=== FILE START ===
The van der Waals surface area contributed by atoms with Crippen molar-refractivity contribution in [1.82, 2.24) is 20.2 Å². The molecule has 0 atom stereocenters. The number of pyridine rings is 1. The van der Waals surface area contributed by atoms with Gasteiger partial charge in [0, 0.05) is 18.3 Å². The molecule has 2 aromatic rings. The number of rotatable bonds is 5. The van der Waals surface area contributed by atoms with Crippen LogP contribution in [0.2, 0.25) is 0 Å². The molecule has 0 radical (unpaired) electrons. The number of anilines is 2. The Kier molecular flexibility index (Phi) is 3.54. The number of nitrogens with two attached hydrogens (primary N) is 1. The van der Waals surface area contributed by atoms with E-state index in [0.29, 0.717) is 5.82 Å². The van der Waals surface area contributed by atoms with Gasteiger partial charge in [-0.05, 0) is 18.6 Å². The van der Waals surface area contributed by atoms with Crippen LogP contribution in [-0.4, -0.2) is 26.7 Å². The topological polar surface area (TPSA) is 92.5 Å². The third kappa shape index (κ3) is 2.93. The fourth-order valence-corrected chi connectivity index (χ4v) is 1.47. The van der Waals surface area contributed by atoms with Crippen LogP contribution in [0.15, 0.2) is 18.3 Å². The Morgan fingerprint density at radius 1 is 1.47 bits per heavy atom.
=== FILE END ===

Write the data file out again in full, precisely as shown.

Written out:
The van der Waals surface area contributed by atoms with Crippen molar-refractivity contribution in [1.82, 2.24) is 20.2 Å². The molecule has 0 atom stereocenters. The number of pyridine rings is 1. The van der Waals surface area contributed by atoms with Gasteiger partial charge in [0, 0.05) is 18.3 Å². The molecule has 2 aromatic rings. The number of rotatable bonds is 5. The van der Waals surface area contributed by atoms with Crippen LogP contribution in [0.2, 0.25) is 0 Å². The molecule has 0 radical (unpaired) electrons. The number of anilines is 2. The Kier molecular flexibility index (Phi) is 3.54. The number of nitrogens with two attached hydrogens (primary N) is 1. The van der Waals surface area contributed by atoms with E-state index in [0.29, 0.717) is 5.82 Å². The van der Waals surface area contributed by atoms with Gasteiger partial charge in [-0.05, 0) is 18.6 Å². The van der Waals surface area contributed by atoms with Crippen LogP contribution in [-0.4, -0.2) is 26.7 Å². The topological polar surface area (TPSA) is 92.5 Å². The third kappa shape index (κ3) is 2.93. The fourth-order valence-corrected chi connectivity index (χ4v) is 1.47. The van der Waals surface area contributed by atoms with Crippen LogP contribution in [0.15, 0.2) is 18.3 Å². The Morgan fingerprint density at radius 1 is 1.47 bits per heavy atom.